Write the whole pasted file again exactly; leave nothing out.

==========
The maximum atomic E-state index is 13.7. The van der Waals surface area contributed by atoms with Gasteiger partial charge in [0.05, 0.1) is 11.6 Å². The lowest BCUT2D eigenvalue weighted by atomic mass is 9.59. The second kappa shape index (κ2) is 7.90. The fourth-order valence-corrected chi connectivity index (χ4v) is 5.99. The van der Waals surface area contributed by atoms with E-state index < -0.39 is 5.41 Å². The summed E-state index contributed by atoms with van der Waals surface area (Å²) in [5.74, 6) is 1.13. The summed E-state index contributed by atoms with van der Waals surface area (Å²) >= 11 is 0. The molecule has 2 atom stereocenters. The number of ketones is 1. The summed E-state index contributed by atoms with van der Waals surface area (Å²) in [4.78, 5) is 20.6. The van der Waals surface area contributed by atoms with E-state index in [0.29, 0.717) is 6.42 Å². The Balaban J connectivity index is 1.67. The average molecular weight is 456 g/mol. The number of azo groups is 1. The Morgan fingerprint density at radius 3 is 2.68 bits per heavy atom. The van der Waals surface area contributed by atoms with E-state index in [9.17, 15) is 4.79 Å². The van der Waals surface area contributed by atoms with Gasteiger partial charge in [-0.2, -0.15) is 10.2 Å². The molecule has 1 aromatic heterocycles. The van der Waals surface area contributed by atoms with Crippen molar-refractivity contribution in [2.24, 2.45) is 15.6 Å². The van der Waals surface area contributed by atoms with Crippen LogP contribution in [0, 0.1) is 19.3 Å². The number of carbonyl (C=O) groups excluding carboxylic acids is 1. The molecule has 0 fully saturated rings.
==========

The maximum atomic E-state index is 13.7. The van der Waals surface area contributed by atoms with Gasteiger partial charge in [0.05, 0.1) is 11.6 Å². The lowest BCUT2D eigenvalue weighted by atomic mass is 9.59. The second kappa shape index (κ2) is 7.90. The fourth-order valence-corrected chi connectivity index (χ4v) is 5.99. The van der Waals surface area contributed by atoms with E-state index < -0.39 is 5.41 Å². The summed E-state index contributed by atoms with van der Waals surface area (Å²) in [5.74, 6) is 1.13. The summed E-state index contributed by atoms with van der Waals surface area (Å²) >= 11 is 0. The molecule has 2 atom stereocenters. The number of ketones is 1. The summed E-state index contributed by atoms with van der Waals surface area (Å²) in [4.78, 5) is 20.6. The van der Waals surface area contributed by atoms with E-state index in [0.29, 0.717) is 6.42 Å². The Balaban J connectivity index is 1.67. The average molecular weight is 456 g/mol. The number of azo groups is 1. The Morgan fingerprint density at radius 3 is 2.68 bits per heavy atom. The van der Waals surface area contributed by atoms with E-state index in [9.17, 15) is 4.79 Å². The van der Waals surface area contributed by atoms with Gasteiger partial charge in [-0.2, -0.15) is 10.2 Å². The molecule has 1 aromatic heterocycles. The van der Waals surface area contributed by atoms with Crippen molar-refractivity contribution in [2.24, 2.45) is 15.6 Å². The van der Waals surface area contributed by atoms with Crippen LogP contribution in [0, 0.1) is 19.3 Å². The number of carbonyl (C=O) groups excluding carboxylic acids is 1. The molecule has 0 fully saturated rings.